Program code 116 is located in a functional form on computer readable media 118 that is selectively removable and may be loaded onto or transferred to data processing system 100 for execution by processor unit 104. Program code 116 and computer readable media 118 form computer program product 120 in these examples. In one example, computer readable media 118 may be in a tangible form, such as, for example, an optical or magnetic disc that is inserted or placed into a drive or other device that is part of persistent storage 108 for transfer onto a storage device, such as a hard drive that is part of persistent storage 108. In a tangible form, computer readable media 118 also may take the form of a persistent storage, such as a hard drive, a thumb drive, or a flash memory that is connected to data processing system 100. The tangible form of computer readable media 118 is also referred to as computer recordable storage media. In some instances, computer readable media 118 may not be removable.

Alternatively, program code 116 may be transferred to data processing system 100 from computer readable media 118 through a communications link to communications unit 110 and/or through a connection to input/output unit 112. The communications link and/or the connection may be physical or wireless in the illustrative examples. The computer readable media also may take the form of non-tangible media, such as communications links or wireless transmissions containing the program code.

The different components illustrated for data processing system 100 are not meant to provide architectural limitations to the manner in which different embodiments may be implemented. The different illustrative embodiments may be implemented in a data processing system including components in addition to or in place of those illustrated for data processing system 100. Other components shown in FIG. 1 can be varied from the illustrative examples shown.

As one example, a storage device in data processing system 100 is any hardware apparatus that may store data. Memory 106, persistent storage 108 and computer readable media 118 are examples of storage devices in a tangible form.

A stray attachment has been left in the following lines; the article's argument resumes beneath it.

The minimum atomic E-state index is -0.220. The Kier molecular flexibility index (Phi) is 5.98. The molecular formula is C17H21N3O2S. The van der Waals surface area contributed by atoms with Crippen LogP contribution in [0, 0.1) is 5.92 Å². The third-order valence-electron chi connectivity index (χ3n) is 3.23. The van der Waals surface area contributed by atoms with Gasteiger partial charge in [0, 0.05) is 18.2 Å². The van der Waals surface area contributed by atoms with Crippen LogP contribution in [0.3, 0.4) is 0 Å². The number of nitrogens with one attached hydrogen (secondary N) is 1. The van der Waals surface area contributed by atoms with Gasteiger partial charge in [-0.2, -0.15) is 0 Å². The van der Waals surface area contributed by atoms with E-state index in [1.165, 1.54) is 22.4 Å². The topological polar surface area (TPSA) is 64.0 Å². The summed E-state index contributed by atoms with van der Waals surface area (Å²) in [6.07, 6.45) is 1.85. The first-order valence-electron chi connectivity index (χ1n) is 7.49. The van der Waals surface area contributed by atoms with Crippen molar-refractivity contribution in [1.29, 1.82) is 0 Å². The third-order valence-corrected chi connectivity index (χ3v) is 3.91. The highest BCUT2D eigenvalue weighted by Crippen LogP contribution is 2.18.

In another example, a bus system may be used to implement communications fabric 102 and may be comprised of one or more buses, such as a system bus or an input/output bus. Of course, the bus system may be implemented using any suitable type of architecture that provides for a transfer of data between different components or devices attached to the bus system. Additionally, a communications unit may include one or more devices used to transmit and receive data, such as a modem or a network adapter. Further, a memory may be, for example, memory 106 or a cache such as found in an interface and memory controller hub that may be present in communications fabric 102. The different illustrative embodiments recognize that current techniques may increase processing time and user resources by send all access requests to input/output controller 210 for processing. The different illustrative embodiments provide a computer implemented method, apparatus, and computer usable program code for processing access requests. The expected time to complete requests by a storage device, such as a disk drive may be tracked. In response to receiving a request to access a disk drive at a device driver, a determination may be made as to whether the request can be completed within the specified amount of time associated with the request without sending the request to the disk drive or a disk drive controller for the disk drive. The disk drive controller may be a local or remote controller for the disk drive. The device driver may place the request in the queue for execution if a determination is made that the request can be completed within the specified period of time. In this manner, access requests may be preprocessed without actually sending the request to disk drive controller or the disk drive. Only requests that have been identified as being capable of being completed within the specified period of time are sent to the disk drive for processing.

With reference now to FIG. 2, a block diagram illustrating components used to manage access requests is depicted in accordance with an illustrative embodiment. In this example, operating system 200 includes application programming interface system 202, device driver 204, preprocessor 205, queue 206, and status area 208.